But, as always, the real drama in Who plays out in the lives of the companions. It was a shock to see Rory and Amy angrily signing their divorce papers; so much so that we momentarily wondered if we were looking at an alternate timeline or something. After all, Rory had hair product in his hair and Amy was wearing a lot of eye makeup and those two things, along with the goatee, are the universal science fiction signals for “alternate reality.” But alas, the Pond-Williamses really did divorce. What’s most surprising about that is when they finally explained why they divorced, it actually made a tiny little bit of sense. It also finally (and belatedly, and possibly in response to a lot of criticism) addresses the severe emotional toll their adventuring has taken on the them. Sure, the divorce neatly sidesteps the incredible messiness that River Song has wrought upon their lives, but it references it just enough for you to realize that Amy and Rory, despite their joyful jumping and down in the S6 finale, never really got over what happened to their daughter. As she acidly informed The Doctor when he asked about it, “That’s life. It’s what happens when you’re not around.” Ouch.
Of course, Amy and Rory were tearfully making out before it was all over, and maybe that was too quick a resolution to their marital issues, but the fact of the matter is, their appeal does not lie in their interpersonal drama. The appeal of Amy and Rory is that they’re fun, adventurous, endearing people that you want to know. We think their pain should be explored this season, but we don’t want to see it become a defining aspect of them. What interests us here is the idea that the P-W’s, especially Amy, are seemingly ready to move on from that life. She may have grinned and asked if it was wrong that she missed the insanely dangerous adventuring, but there was no doubt by the end that her real focus is her marriage now.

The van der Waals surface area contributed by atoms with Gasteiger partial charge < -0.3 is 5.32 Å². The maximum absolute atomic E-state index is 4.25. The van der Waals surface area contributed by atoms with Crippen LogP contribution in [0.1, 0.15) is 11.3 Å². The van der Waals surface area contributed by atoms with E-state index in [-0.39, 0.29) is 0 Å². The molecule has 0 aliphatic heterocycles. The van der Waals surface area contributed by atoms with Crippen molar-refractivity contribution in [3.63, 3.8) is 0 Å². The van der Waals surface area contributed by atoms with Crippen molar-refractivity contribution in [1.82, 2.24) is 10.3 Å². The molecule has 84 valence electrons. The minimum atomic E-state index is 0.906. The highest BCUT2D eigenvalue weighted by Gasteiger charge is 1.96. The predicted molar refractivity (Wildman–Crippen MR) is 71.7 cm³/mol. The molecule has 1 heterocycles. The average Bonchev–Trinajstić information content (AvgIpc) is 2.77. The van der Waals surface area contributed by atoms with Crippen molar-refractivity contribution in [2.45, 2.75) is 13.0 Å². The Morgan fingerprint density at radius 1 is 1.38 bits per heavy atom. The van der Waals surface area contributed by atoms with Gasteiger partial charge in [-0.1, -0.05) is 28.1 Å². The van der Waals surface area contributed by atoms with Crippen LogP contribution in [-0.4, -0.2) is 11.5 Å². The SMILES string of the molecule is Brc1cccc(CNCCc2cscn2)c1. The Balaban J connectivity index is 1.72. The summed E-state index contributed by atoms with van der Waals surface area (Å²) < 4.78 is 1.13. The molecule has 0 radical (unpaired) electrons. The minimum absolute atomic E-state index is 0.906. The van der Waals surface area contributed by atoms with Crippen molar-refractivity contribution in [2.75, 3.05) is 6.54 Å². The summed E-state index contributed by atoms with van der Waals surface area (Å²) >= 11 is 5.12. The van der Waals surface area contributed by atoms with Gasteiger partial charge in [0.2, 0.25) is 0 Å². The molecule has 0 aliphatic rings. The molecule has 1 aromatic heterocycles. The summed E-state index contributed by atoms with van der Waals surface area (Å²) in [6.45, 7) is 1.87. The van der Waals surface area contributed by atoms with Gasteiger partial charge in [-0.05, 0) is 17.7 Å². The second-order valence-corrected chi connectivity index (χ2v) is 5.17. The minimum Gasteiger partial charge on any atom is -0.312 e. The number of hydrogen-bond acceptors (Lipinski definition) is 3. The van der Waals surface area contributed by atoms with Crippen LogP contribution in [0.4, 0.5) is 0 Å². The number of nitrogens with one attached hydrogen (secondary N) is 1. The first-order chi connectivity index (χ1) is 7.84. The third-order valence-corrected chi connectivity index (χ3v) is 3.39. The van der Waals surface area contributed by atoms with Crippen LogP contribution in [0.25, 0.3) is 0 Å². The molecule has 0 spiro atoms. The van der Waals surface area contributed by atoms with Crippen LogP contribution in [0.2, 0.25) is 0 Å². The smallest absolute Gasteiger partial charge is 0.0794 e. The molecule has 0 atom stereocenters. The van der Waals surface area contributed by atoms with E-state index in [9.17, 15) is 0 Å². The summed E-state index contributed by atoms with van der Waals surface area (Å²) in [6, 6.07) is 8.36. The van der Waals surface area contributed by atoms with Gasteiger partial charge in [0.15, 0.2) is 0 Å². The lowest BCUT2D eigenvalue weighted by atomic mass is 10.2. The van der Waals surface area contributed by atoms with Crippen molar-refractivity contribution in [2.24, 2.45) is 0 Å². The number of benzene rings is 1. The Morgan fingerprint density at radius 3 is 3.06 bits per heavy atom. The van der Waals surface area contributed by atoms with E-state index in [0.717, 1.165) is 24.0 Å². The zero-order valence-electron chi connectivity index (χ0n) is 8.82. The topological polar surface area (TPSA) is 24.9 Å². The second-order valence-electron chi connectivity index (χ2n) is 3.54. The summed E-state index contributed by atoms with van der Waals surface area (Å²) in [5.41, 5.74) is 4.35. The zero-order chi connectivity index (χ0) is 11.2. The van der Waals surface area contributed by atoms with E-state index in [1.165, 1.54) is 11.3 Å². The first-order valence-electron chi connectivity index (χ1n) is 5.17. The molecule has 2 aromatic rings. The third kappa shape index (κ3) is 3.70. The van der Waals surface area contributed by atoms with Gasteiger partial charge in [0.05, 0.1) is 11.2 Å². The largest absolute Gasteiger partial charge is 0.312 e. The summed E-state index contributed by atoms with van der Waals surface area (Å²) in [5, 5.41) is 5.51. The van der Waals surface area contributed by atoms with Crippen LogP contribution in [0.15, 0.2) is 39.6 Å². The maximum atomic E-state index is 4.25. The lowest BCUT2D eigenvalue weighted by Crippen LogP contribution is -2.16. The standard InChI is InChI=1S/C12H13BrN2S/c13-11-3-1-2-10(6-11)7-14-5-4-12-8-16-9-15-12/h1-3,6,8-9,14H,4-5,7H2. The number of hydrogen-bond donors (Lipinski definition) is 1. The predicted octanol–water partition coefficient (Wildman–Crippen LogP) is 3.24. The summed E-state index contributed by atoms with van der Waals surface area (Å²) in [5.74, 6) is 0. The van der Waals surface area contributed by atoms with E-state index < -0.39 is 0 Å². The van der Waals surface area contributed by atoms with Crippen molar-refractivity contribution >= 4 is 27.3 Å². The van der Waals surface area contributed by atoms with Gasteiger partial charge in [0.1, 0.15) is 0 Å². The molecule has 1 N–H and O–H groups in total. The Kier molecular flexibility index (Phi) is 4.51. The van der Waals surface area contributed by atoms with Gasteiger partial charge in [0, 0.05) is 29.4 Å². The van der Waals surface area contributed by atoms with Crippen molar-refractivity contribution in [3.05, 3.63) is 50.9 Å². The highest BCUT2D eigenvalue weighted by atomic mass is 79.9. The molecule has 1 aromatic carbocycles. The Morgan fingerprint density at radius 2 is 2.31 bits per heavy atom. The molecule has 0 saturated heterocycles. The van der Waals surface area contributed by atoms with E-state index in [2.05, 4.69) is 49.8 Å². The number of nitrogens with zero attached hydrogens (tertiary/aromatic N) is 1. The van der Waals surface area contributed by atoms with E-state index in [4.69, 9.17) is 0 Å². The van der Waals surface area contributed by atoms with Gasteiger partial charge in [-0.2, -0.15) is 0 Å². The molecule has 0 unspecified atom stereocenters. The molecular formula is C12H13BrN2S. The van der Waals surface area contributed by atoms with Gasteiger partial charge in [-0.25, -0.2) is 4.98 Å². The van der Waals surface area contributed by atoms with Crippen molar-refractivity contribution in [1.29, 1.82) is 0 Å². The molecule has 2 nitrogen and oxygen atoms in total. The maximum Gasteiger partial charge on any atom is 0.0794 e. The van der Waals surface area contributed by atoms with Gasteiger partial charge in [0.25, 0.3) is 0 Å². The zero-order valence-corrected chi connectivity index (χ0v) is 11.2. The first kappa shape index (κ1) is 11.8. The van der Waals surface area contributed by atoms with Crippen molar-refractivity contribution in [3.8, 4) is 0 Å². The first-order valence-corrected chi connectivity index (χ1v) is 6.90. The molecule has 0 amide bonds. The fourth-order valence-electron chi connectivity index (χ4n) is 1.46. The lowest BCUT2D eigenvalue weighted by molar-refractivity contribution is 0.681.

And in typical Who fashion, he’s lining up the next companion even as he’s wrapping up things with the current one. In atypical Who fashion (but extremely Moffatt fashion) said companion was dead by the end of the episode. We admit, we kind of figured out the big twist at the end before it happened. The staging and dialogue were just a little too … off for us not to pick up that something was not as it seemed. Granted, we thought she was going to be one of those eyestalk people rather than a full Dalek, but we got the gist of it. Either way, the final reveal was still a jawdropper. And it says something about the insanity of this show that we actually wondered for a minute or two if The Doctor’s next companion was going to be a cute little Dalek in a red mini-dress.
But no, she’s dead, and she went out like so many Companions and potential companions do: by doing The Doctor an incredible favor. In this case, wiping the entire Dalek race of their memory of him. The point was made by Oswin that his relentless war against the Daleks only made them stronger; a variation on the Dark Knight principle that holds that Batman is responsible for the creation of Joker. This new status quo is the first exciting thing done with the Daleks in ages. We have a feeling it’s not going to stick, however. It seems to us that Oswin got the classic River Song introduction; a super-intelligent, super-capable potential companion is introduced only to die in her first story. But The Doctor’s got a time machine and she made a huge impression on him. We suspect we’re going to be seeing Oswin become his companion before she becomes a Dalek, which will give her the same sense of doom that always hung over River. And if The Doctor comes to decide once again that time can be rewritten, he may wind up undoing the favor she did for him in order to do a favor for her.
Ah, timey-wimey. How we’ve missed you so.
[Photo Credit: BBC America]